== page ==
When Representative Steve Scalise emerged Wednesday from the private party meeting where House Republicans narrowly nominated him to serve as the next speaker, he sounded anxious to get started. “We need to send a message to people throughout the world that the House is open and doing the people’s business,” Scalise told reporters.
The Louisiana Republican wanted an immediate floor vote so that his members could formally elect him in a party-line tally. He had reason to hurry: The pile of problems—both global and domestic—that Congress must address is growing fast, and the House can do nothing without an elected speaker. The federal government will shut down on November 17 if lawmakers don’t act. Ukraine needs more funding from the U.S., and Israel, suddenly at war with Hamas, could soon as well.
Scalise’s Republican foes, however, weren’t giving in. He needed the support of 217 of the House’s 221 GOP members in order to win the speakership, and defections began popping up almost immediately. Today more Republicans came out in opposition to his bid, and this evening Scalise announced he was withdrawing from the race. His time as the Republican nominee lasted less than a day-and-a-half.
What began as a personal vendetta against former Speaker Kevin McCarthy by a single Republican back-bencher, Representative Matt Gaetz of Florida, has spiraled into a much broader crisis—not only for the slim and fractured GOP majority but for the country and its allies around the world. “It’s very dangerous what we’re doing,” Representative Michael McCaul of Texas, the Republican chair of the House Foreign Affairs Committee, told reporters yesterday. “We’re playing with fire.” How the impasse ends, and when, could determine whether federal agencies stay open and whether the U.S. lends more support to its allies overseas.
Here are three major issues that could hinge on the outcome of the speaker fight:
A government shutdown
In what became his final act as speaker, McCarthy averted a government shutdown by relying on Democratic help to pass a temporary extension of federal funding. But the Californian ended up sacrificing his dream job to keep the government’s lights on for a grand total of seven weeks. The supposed goal was to buy time to negotiate budget bills for the remainder of the fiscal year, but Republicans have already wasted nearly two of those weeks bickering over McCarthy and his replacement. “There’s no way we’re going to have a budget,” Representative Lois Frankel of Florida, a Democratic member of the House Appropriations Committee, told me.
Representative Jim Jordan of Ohio, whom Scalise defeated for the speaker nomination, conceded as much, reportedly telling Republicans that they would need to pass another temporary extension once the House resumes normal operations. Jordan’s proposal called for the House to extend funding for another six months, which under the budget agreement Congress enacted in June would trigger an automatic 1 percent spending cut across the board.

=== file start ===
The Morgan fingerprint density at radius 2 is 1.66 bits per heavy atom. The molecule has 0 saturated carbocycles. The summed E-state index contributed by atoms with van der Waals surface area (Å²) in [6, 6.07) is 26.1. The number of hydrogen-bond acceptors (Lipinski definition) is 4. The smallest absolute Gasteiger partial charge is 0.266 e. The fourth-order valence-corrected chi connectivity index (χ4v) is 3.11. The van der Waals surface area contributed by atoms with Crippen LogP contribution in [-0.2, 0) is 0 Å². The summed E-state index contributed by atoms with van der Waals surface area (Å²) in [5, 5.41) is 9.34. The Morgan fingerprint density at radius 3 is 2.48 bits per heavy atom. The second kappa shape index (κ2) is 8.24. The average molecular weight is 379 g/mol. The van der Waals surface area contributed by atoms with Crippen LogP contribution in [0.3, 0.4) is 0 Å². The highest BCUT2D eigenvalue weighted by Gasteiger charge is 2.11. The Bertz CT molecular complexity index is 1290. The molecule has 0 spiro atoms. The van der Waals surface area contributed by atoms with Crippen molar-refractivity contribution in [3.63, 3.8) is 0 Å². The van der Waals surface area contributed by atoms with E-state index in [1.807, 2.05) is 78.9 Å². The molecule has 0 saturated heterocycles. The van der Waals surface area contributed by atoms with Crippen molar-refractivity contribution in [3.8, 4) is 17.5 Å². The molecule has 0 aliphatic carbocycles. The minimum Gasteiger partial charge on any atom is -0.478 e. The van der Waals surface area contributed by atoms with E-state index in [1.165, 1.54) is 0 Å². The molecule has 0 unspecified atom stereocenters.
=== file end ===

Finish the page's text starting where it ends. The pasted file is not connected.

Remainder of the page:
The best hope to avert a shutdown might be if Republicans are forced instead to elect a caretaker speaker such as Representative Patrick McHenry of North Carolina, who is currently the acting speaker pro tempore, or Representative Tom Cole of Oklahoma, the House Rules Committee chair, who has good relationships with members of both parties. Some lawmakers have suggested either Republican could serve for a few weeks or months, helping to resolve the funding crisis before giving way to a longer-term leader.
Funding for Ukraine
Although he kept the government open before he was deposed, McCarthy refused to allow passage of $6 billion in additional aid to Ukraine sought by the Biden administration and bipartisan majorities in the Senate. Neither Scalise nor Jordan would commit to sending more money to Ukraine, bowing to pressure from GOP hardliners who have demanded that the U.S. secure the Southern border before approving another infusion of aid.
Democrats feared the election of either Scalise or Jordan could effectively end American aid to Ukraine. If Republicans are unable to secure enough votes on their own to elect a speaker, Democrats might agree to support a more moderate candidate on the condition that the House vote on an aid package, among other concessions. “I do think that a majority of House members want to continue to help Ukraine,” said Frankel, who sits on the subcommittee that oversees the foreign aid budget. “The challenge is having a speaker who would bring up a bill to allow us to do that. That’s the danger of a Republican candidate for speaker making a deal with extremists who say, ‘hell no.’”
Funding for Israel
Hamas’s surprise attack on Israel could reopen a path for Ukraine funding. Despite pockets of opposition on the far left and right, the Jewish state retains overwhelming bipartisan support in Congress; when Scalise left Wednesday’s party meeting, he was wearing both an American and Israeli flag pin on his suit jacket. Biden officials and congressional Democrats are already discussing a package that would combine funding for both Israel and Ukraine, in the hope that yoking the two together would help the Ukraine aid win approval.
The success of that strategy is not guaranteed, however. When the idea came up yesterday during a classified State Department briefing for members of Congress, Frankel told me that a Republican lawmaker, Representative Derrick Van Orden of Wisconsin, started shouting ‘No!’ The outburst seemed to encapsulate a week of paralysis in a party that, until it picks a leader, can’t say yes to anything. “I’m semi-optimistic,” Frankel said with a sigh, “that at some point Republicans will come to their senses.”